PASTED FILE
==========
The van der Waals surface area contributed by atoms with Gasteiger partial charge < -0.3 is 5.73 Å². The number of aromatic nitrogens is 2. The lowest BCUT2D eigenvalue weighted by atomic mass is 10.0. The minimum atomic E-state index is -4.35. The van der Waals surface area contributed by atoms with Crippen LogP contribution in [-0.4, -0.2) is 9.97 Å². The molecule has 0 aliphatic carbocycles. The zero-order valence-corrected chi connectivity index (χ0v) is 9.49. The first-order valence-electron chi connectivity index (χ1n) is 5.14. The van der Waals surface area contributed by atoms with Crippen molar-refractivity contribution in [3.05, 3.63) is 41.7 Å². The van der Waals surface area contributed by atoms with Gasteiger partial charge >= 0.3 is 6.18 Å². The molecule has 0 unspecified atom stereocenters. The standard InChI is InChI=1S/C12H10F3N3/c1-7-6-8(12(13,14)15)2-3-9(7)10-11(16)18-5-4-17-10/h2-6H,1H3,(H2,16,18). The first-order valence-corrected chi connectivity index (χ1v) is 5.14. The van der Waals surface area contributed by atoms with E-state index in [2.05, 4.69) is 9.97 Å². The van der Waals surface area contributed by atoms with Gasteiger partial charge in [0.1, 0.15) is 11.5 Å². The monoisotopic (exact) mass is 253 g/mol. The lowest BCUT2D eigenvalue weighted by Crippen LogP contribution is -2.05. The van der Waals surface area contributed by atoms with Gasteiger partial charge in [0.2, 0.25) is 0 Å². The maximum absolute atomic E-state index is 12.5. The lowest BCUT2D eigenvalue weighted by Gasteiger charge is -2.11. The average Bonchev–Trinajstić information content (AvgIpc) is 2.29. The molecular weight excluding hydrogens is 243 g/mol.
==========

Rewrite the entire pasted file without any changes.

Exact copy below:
The van der Waals surface area contributed by atoms with Gasteiger partial charge < -0.3 is 5.73 Å². The number of aromatic nitrogens is 2. The lowest BCUT2D eigenvalue weighted by atomic mass is 10.0. The minimum atomic E-state index is -4.35. The van der Waals surface area contributed by atoms with Crippen LogP contribution in [-0.4, -0.2) is 9.97 Å². The molecule has 0 aliphatic carbocycles. The zero-order valence-corrected chi connectivity index (χ0v) is 9.49. The first-order valence-electron chi connectivity index (χ1n) is 5.14. The van der Waals surface area contributed by atoms with Crippen molar-refractivity contribution in [3.05, 3.63) is 41.7 Å². The van der Waals surface area contributed by atoms with Gasteiger partial charge >= 0.3 is 6.18 Å². The molecule has 0 unspecified atom stereocenters. The standard InChI is InChI=1S/C12H10F3N3/c1-7-6-8(12(13,14)15)2-3-9(7)10-11(16)18-5-4-17-10/h2-6H,1H3,(H2,16,18). The first-order valence-corrected chi connectivity index (χ1v) is 5.14. The van der Waals surface area contributed by atoms with E-state index in [2.05, 4.69) is 9.97 Å². The van der Waals surface area contributed by atoms with Gasteiger partial charge in [0.1, 0.15) is 11.5 Å². The monoisotopic (exact) mass is 253 g/mol. The lowest BCUT2D eigenvalue weighted by Crippen LogP contribution is -2.05. The van der Waals surface area contributed by atoms with Gasteiger partial charge in [0.2, 0.25) is 0 Å². The maximum absolute atomic E-state index is 12.5. The lowest BCUT2D eigenvalue weighted by Gasteiger charge is -2.11. The average Bonchev–Trinajstić information content (AvgIpc) is 2.29. The molecular weight excluding hydrogens is 243 g/mol.